By Bob Hertzel
For the Times West Virginian
It was not long, really, before West Virginia University took the floor against Pittsburgh. The earphones that had been providing whatever pre-game music the individual players listen to had been stored away.
The Mountaineers were nearly ready to head out onto the floor at the Petersen Events Center, a building in which they had won once and had lost seven times, all of them in a row.
Kevin Jones is a senior, a leader, a player who had gone through the torture of loss after loss here, who had watched his team blow an eight-point lead as a sophomore and fall in triple overtime.
He had something to say, one final speech in a game that was important enough in the scheme of the season – a season that had deteriorated into six losses in seven games – let alone a game that might be the last in some time between West Virginia and their Backyard Brawl rival.
Jones looked at his teammates and spoke.
“Why not us?” he said. “Why not win here? Why not win now?”
His teammates understood.
“They bought into it,” he would say later, a widening 66-48 victory theirs, their NCAA Tournament hopes still alive.
They did it the way they should have done it in Morgantown when, quite frankly, they were disgraced by a mediocre Pitt team that beat them to every loose ball, that outhustled and outmuscled them on their home court.
Not this time.
“We took the fight to them,” Jones said. “Usually we let them come to us, but we took it to them.”
They did it with Jones scoring 16 points and pulling down 13 rebounds for his 18th double-double of the year, this one significant in that he did not have any offensive rebounds. They did it with Darryl “Truck” Bryant, who had had a miserable week that included a late-night escapade, coming off the bench to score 15 points and pull down 7 rebounds.
They did it with the freshman guards Jabarie Hinds and Gary Browne outhustling Pitt, getting those loose balls, turning them time and again into breakaways, sometimes even making the open layup on the first – or second – try.
And then there was Deniz Kilicli, who has become the Beast of the East, so to speak, pounding his way to 14 points, hitting the floor himself a few times, taking others down on other occasions.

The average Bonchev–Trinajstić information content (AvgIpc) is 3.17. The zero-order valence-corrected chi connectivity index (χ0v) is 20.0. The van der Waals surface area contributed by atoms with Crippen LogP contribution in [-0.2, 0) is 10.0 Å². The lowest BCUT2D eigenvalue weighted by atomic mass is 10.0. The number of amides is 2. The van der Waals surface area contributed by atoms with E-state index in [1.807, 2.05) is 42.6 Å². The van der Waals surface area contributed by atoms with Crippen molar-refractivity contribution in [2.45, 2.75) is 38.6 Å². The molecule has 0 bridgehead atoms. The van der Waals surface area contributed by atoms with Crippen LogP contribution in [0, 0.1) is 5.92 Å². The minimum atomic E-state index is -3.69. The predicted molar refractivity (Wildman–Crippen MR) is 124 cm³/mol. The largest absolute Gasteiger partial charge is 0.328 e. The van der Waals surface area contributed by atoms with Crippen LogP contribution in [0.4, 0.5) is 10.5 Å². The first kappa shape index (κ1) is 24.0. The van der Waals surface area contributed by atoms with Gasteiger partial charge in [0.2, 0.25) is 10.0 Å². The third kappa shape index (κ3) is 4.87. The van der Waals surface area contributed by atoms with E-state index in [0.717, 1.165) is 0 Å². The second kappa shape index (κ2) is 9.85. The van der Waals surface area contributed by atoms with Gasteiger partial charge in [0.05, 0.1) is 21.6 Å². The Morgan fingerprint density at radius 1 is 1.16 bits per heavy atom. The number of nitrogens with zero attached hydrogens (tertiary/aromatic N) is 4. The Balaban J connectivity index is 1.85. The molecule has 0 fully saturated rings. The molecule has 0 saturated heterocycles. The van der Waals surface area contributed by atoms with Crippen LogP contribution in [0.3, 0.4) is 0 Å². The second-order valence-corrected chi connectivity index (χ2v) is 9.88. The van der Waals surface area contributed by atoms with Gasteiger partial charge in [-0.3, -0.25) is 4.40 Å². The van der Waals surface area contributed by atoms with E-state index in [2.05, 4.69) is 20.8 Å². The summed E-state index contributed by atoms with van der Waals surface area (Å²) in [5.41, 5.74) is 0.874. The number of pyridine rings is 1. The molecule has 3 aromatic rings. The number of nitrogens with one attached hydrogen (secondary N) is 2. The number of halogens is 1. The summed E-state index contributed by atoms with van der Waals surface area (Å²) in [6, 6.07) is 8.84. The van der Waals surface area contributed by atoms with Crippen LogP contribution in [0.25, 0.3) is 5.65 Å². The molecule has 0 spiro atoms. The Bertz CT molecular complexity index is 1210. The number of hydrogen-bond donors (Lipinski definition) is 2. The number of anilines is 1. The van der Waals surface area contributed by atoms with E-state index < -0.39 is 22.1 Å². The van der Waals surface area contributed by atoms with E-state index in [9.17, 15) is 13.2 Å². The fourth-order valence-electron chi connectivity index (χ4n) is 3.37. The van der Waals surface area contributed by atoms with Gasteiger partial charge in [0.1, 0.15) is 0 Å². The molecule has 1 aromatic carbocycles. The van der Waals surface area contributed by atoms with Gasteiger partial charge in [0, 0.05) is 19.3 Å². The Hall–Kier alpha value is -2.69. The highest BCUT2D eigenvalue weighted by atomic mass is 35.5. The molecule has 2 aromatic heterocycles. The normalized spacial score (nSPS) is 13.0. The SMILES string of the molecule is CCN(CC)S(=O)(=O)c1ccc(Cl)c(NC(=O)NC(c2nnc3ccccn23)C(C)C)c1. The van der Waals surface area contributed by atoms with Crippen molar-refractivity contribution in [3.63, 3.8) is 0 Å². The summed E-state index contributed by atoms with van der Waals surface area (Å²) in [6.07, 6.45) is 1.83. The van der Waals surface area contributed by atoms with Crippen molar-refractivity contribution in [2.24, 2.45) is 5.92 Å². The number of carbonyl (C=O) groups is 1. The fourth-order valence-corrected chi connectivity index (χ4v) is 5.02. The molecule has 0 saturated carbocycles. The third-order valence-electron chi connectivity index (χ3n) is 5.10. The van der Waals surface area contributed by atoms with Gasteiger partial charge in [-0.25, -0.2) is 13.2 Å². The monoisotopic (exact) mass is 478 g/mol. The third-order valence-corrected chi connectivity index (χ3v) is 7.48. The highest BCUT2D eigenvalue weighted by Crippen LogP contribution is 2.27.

The last four games he has turned in a powerful inside force, a menacing creature almost.
“Those guys, they can’t guard me,” he said. “I have realized that. Since Providence I am scoring very easy.”
He may think it’s easy, but it doesn’t look that way. Defenders are everywhere, and he seems to feed off it.
“I work hard in the post and occupy three men. That’s what I do on this team. K.J. scores and rebounds. Truck shoots 3s.” he said.
And it isn’t enough.
“If I can occupy five people I will, but the little guys don’t want to come around,” he said, laughing at his own joke.
What isn’t a joke is his analysis of the two teams, Pitt and West Virginia.
“We are more talented than they are. We’ve got more depth. When you make them play basketball, they can’t,” he said.
And his analysis of his own team is also incredible to hear, for he offers nothing that could be mistaken for modesty, false or not.
“Everything is mental,” he said. “This team has talent, maybe more than the Final Four team. If we play like we can, no one can beat us.”
That may be an exaggeration, but on an evening when you beat Pitt by 18 points on its home floor in front of the Oakland Zoo, a certain amount of hyperbole is allowed.
Email Bob Hertzel at firstname.lastname@example.org. Follow on Twitter @bhertzel.